5. Sometimes we take quiet time outside. The crew will take the journals and sketch or write about what they see by them selves. I keep the little one with me and guide him during the outdoor quite time which is usually once a week or so. My musical child cannot fathom the silence of quiet time. He generally puts on the headphones and figures out melodies he has heard on the radio, television, or church on the keyboard.

  6. I can imagine what a life saver quiet time was in the early years (and I’m sure I would still need it at any age!). It’s also important to have kids recognize the importance of quiet, down time – great that they are learning now the importance of charging their batteries to take with them into adulthood. Did the girls get their hair cut? They look so grown up!

    1. Yes, we all had our hair cut for 47 pounds!!! Oh my goodness, it’s worth moving to Ireland just for the cheap hairdressers. Over here it costs £80 plus just for me!

  7. I love this idea. We all need some quiet time. It is wonderful that you have taught our children to respect this time alone. I love the books you have pictured. We have some of them in our home library. I was wondering about the girls’ hair also. They suddenly look older!
    Have a lovely evening, Claire.:)

  8. I definitely plan on having quite time when I have children; as an introvert I consider it essential! I love the twins’ new style, they do look more grown up and very elegant.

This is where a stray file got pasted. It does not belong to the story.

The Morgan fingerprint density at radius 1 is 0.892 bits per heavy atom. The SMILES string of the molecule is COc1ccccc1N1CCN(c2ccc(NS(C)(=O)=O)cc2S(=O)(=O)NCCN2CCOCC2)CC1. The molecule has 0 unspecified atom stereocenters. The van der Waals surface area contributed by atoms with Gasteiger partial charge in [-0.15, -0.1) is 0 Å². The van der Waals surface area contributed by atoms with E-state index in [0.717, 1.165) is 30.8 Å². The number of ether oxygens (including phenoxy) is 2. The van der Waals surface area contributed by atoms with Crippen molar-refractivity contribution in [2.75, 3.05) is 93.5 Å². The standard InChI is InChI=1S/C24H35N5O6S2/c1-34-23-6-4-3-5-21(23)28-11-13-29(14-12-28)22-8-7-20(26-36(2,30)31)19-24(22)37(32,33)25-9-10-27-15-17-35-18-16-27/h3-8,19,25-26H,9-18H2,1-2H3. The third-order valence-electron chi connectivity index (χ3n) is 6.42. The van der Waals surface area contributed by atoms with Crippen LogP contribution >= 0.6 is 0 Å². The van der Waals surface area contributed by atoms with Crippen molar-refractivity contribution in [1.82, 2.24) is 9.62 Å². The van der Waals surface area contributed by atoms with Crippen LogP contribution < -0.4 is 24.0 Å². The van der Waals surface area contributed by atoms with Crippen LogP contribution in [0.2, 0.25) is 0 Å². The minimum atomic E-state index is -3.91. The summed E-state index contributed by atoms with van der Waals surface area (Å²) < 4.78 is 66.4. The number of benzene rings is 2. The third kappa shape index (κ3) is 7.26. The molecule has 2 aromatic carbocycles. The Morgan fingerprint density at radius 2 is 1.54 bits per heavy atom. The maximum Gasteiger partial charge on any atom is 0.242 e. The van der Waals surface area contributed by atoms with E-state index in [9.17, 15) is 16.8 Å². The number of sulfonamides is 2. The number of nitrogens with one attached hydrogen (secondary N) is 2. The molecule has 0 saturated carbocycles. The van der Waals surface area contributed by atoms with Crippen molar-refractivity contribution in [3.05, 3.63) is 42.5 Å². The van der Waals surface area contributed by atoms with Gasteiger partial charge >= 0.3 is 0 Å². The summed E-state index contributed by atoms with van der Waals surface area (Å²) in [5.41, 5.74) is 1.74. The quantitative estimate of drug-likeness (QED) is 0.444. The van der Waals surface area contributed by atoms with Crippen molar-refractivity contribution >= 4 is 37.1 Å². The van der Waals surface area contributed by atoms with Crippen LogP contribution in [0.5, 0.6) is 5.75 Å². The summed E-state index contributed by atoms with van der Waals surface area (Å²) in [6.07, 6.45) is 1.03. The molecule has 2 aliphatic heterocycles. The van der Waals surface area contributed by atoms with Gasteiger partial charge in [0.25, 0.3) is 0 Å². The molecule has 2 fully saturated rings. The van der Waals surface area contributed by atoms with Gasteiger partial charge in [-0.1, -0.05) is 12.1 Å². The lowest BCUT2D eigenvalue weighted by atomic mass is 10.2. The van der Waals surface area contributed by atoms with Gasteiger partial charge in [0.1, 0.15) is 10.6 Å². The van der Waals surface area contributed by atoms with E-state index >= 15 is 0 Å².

9. We’ve got a similar version in the morning they have an hour or so of reading time, during which I blink at the screen of my computer and do some writing or reading.

    I find Sci-Fi shows to be a great time to discuss what the people were thinking and how their world view is different than ours. We watched through the entire Deep Space 9 series (cutting out a lot they weren’t old enough for) and talked about how we disagreed with them and how sometimes the people in the show were wrong in their choices (another time through we’ll watch all of the episodes that weren’t appropriate at the time). I’d imagine Dr. Who would work in a similar way (one of my best friends swears by the show).

    1. I have lots of friends who adore Dr Who. We tend to keep a close eye on how things affect the children with regards to attitude, language and interactions with others. If I find something having a negative affect, it is then I would like to find other things to occupy the children’s time.